|Photo by Freeimages.com/Jeff Jones|
The Washington Post is reporting that Danny, a once-powerful category 3 hurricane, is now dead.
“The system … lacks sufficient organized deep convection to qualify as a tropical cyclone,” writes the National Hurricane Center (NHC) in its 11 a.m. discussion, which it says is its last, according to the Washington Post.
All that remains of the one-time major hurricane is an amorphous mass of cloud cover over the northern Lesser Antilles, with no recognizable center of circulation. Maximum sustained winds are just 30 mph, down from 115 mph on Friday.
According to the report, since the weekend, high altitude winds have sheared the tropical cyclone while dry air has interrupted its thunderstorm development. The net result has been the storm’s rapid degeneration.
As Danny’s remnants track eastward over the next couple of days, areas of thunderstorms may still generate some downpours over the U.S. and British Virgin Islands, as well as Puerto Rico, before they dissipate almost entirely.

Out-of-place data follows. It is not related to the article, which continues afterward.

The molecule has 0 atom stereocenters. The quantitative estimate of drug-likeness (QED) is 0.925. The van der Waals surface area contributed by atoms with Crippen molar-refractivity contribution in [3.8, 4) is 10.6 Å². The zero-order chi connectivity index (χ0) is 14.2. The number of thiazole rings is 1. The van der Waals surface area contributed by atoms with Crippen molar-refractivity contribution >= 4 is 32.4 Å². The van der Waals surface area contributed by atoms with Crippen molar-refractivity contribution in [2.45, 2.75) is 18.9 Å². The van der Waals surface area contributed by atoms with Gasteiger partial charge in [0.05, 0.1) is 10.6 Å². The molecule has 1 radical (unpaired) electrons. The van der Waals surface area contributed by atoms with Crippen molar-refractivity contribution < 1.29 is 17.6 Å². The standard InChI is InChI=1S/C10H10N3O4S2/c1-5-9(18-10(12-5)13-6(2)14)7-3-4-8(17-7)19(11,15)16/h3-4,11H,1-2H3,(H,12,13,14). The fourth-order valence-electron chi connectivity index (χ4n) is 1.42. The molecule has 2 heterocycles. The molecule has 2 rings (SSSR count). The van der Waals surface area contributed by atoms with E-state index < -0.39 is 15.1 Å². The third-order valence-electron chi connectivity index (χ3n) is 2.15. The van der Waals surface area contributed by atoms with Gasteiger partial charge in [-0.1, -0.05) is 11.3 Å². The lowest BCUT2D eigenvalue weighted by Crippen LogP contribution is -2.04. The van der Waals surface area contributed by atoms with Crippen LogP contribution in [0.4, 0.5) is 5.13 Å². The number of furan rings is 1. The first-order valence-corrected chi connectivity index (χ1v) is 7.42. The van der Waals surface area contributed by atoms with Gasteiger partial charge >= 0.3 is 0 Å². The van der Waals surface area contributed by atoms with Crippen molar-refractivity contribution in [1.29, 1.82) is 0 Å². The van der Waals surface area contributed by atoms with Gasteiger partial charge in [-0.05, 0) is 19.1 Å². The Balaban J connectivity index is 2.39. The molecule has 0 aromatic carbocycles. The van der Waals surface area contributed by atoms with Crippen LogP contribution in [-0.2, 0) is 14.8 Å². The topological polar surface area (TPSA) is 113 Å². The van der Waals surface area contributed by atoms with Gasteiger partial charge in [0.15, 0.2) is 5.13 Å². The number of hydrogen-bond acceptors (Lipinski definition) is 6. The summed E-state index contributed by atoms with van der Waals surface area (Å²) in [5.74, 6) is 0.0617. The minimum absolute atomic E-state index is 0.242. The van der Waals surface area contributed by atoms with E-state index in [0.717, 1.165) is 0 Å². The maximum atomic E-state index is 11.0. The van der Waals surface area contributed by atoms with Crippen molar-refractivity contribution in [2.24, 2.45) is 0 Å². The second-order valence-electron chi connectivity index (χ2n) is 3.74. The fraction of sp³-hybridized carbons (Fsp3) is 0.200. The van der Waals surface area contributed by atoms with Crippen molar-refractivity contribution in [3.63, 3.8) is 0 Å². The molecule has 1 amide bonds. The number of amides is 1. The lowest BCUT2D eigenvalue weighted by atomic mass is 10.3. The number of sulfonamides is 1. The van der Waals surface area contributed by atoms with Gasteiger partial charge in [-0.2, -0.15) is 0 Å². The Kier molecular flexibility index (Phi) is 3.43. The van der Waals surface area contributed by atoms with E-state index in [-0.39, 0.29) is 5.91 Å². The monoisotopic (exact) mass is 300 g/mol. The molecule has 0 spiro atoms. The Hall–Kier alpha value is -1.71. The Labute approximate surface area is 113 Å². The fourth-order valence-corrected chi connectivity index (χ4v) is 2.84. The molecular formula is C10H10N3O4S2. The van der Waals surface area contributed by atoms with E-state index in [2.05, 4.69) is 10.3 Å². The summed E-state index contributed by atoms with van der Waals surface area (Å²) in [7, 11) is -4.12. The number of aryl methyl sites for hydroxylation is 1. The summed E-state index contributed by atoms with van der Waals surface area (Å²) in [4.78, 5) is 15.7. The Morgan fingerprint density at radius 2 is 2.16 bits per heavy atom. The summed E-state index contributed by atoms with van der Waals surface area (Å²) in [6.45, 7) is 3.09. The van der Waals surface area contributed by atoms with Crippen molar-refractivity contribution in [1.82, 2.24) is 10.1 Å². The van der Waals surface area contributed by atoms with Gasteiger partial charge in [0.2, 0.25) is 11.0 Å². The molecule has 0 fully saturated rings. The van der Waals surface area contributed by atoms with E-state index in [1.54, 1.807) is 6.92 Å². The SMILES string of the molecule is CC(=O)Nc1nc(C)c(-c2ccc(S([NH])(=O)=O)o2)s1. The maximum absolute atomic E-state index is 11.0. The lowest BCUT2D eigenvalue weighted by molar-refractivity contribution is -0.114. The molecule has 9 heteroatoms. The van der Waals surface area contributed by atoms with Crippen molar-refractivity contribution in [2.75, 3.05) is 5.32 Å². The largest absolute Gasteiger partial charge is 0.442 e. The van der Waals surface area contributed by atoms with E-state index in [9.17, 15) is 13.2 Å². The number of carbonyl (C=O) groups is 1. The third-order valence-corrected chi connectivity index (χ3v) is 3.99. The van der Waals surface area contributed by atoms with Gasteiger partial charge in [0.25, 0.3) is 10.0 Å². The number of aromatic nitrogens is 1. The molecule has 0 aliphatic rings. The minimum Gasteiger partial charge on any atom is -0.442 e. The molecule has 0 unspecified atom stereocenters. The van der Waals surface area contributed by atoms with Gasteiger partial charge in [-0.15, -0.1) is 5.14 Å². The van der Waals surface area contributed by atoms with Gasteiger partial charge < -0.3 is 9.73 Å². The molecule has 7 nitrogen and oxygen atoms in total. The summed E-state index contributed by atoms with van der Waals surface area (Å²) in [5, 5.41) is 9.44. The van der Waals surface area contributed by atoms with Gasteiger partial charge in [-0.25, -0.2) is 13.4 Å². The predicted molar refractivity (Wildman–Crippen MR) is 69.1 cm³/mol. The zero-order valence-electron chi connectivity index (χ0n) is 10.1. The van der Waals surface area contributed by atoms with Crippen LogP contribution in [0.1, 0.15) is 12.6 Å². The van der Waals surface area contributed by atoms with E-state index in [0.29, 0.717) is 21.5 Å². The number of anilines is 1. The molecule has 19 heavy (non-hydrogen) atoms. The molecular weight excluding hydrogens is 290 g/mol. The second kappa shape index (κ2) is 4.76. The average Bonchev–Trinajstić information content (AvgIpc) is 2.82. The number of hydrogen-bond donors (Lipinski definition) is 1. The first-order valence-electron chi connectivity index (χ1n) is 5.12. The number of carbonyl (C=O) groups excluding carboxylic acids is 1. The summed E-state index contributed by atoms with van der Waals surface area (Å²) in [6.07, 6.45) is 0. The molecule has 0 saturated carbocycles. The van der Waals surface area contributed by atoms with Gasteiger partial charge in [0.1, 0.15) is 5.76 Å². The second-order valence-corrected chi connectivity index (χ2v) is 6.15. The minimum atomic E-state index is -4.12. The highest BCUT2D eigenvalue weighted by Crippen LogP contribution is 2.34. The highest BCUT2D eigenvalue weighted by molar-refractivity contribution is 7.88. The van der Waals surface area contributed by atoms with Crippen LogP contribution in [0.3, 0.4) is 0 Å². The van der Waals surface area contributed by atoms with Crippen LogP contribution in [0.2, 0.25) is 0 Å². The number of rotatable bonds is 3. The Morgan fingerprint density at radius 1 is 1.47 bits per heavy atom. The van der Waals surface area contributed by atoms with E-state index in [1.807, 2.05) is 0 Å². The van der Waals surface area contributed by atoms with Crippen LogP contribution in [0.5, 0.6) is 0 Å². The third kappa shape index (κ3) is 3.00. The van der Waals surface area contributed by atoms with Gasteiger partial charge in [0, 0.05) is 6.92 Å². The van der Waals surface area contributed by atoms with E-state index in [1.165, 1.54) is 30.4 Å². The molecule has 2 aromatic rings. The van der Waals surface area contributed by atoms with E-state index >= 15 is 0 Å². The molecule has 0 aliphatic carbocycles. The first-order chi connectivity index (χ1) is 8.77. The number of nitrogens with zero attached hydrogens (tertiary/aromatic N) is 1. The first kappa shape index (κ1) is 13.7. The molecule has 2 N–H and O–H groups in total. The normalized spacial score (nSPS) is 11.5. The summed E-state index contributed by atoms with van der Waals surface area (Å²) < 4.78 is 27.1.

Some 1,250 miles east of what remains of Danny, a tropical wave has become better organized over the past day and has a 90 percent chance of becoming a tropical depression or storm in the next 48 hours, according to the NHC. Should this disturbance become a tropical storm, its name will be Erika, according to the Washington Post report.
Hurricane track models track this fledgling system just north of west for the next 72 hours towards the northern Lesser Antilles before turning more to the northwest later this week, generally north of Puerto Rico but perilously close, according to the report.